Have you ever noticed a team where little engagement, a lack of ownership, and team decisions are scarce? One reason could be the amount of command-and-control from management that is occurring. Often times this is one of those unspoken elephants in the middle of the room. Command-and-control bosses and leaders are a sure way to kill the feeling of ownership, engagement, and empowerment in team members.
Agile comes along and promotes self-organizing teams, transparency, and team decision-making. It also helps companies bring more value to customers and adapt to the market conditions, ultimately leading to making more money. Within an Agile culture, it no longer requires a manager to tell a team what to do. The number of organizations following Agile continues to increase. They realize that they no longer need directive managers but leaders who act more as coach and mentor, then the traditional boss. So what is a command-and-control manager to do?
- If they feel they have command-and-control traits and are willing to make that move to Agile, they can test their comfort level with collaboration first. When a team decision is needed, consider an experiment. Ask the team for their thoughts. See if the command-and-control manager can be just one voice of the many that are on the team instead of forcing a direction. Better yet, see if the manger can remain quiet and let the team arrive at a decision. If this works, next they can test their comfort level with self-organizing teams. The next time there is a decision that impacts the team, ask they can ask the team to discuss it amongst themselves and decide the course of action. Stand back and let them decide.
- If the manager is inquisitive about Agile, provide them some education on the Agile values and principles. They should consider what they think each of the principles mean and if they believe in them. A bolder move is having them share the Agile principles with their team and ask them what they think it means. Also they can ask the team members how it can be exhibited on a team. Ask the team members if they think we would be a good idea to exercise some of the principles.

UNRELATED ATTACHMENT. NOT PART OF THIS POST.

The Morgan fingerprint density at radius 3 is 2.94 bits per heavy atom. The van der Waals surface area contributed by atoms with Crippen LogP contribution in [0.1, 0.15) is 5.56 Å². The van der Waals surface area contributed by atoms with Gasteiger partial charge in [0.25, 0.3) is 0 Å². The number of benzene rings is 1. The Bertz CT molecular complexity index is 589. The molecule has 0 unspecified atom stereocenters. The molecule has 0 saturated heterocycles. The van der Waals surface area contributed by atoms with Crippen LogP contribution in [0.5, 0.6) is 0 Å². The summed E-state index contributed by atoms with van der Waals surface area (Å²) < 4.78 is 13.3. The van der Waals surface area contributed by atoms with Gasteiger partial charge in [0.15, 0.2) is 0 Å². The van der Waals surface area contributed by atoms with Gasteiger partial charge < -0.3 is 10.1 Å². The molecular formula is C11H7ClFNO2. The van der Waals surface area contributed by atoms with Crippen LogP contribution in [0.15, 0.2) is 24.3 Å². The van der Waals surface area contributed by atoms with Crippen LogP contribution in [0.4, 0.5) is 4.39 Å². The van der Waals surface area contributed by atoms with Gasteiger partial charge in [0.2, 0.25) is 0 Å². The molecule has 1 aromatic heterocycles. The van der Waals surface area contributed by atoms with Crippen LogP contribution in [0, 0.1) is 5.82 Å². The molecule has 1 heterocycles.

- If they have directive tendency and their current role has them interacting with customers to understand customer needs, then they may consider becoming a Product Owner (PO) for the team. While they should no longer be manager, a PO helps shape the product through the collection and grooming of the requirements. The PO also shares the need with team members during the Agile-related planning events (e.g., Sprint Planning).
- Learn about the concept of bounded authority. This is where the team can make their own decisions, organize, and commit to their own work. It does not mean that teams can do whatever they want. The balance is that the manager keeps limited responsibilities to provide vision and support for their staff while allowing the team the ownership to self-organize around the work.
So I will leave you with this question. Which approach will lead to more productive and high-performing teams? Is it a culture where managers tell employees what to do or is it a culture where employees are self-organizing, feel ownership of the work, and are able to use much more brain power? If managers exhibit command-and-control tendencies, it is in their best interest in the long run to adapt toward and Agile mindset and allow for self-organizing teams. Since Agile is pervasive in many companies, it is an opportunity to adapt and help the organization toward better business results.